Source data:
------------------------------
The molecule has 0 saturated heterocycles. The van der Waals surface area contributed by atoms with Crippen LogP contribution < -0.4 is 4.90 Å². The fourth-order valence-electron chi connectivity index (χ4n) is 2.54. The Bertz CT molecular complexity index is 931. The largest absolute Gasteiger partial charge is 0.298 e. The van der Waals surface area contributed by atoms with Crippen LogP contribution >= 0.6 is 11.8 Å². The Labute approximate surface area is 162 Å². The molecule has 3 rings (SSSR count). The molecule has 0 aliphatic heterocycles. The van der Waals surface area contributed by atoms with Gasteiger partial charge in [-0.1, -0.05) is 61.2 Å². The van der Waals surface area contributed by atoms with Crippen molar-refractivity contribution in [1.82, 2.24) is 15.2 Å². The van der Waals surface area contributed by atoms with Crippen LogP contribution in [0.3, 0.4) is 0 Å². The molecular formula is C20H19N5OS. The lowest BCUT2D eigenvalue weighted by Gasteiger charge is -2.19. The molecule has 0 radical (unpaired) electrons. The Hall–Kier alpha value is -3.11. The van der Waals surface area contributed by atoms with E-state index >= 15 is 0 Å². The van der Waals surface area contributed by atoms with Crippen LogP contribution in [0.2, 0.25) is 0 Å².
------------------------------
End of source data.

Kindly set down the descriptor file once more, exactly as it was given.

The molecule has 0 saturated heterocycles. The van der Waals surface area contributed by atoms with Crippen LogP contribution < -0.4 is 4.90 Å². The fourth-order valence-electron chi connectivity index (χ4n) is 2.54. The Bertz CT molecular complexity index is 931. The largest absolute Gasteiger partial charge is 0.298 e. The van der Waals surface area contributed by atoms with Crippen LogP contribution >= 0.6 is 11.8 Å². The Labute approximate surface area is 162 Å². The molecule has 3 rings (SSSR count). The molecule has 0 aliphatic heterocycles. The van der Waals surface area contributed by atoms with Gasteiger partial charge in [-0.1, -0.05) is 61.2 Å². The van der Waals surface area contributed by atoms with Crippen molar-refractivity contribution in [1.82, 2.24) is 15.2 Å². The van der Waals surface area contributed by atoms with Crippen LogP contribution in [0.3, 0.4) is 0 Å². The molecular formula is C20H19N5OS. The lowest BCUT2D eigenvalue weighted by Gasteiger charge is -2.19. The molecule has 0 radical (unpaired) electrons. The Hall–Kier alpha value is -3.11. The van der Waals surface area contributed by atoms with E-state index >= 15 is 0 Å². The van der Waals surface area contributed by atoms with Crippen LogP contribution in [0.2, 0.25) is 0 Å².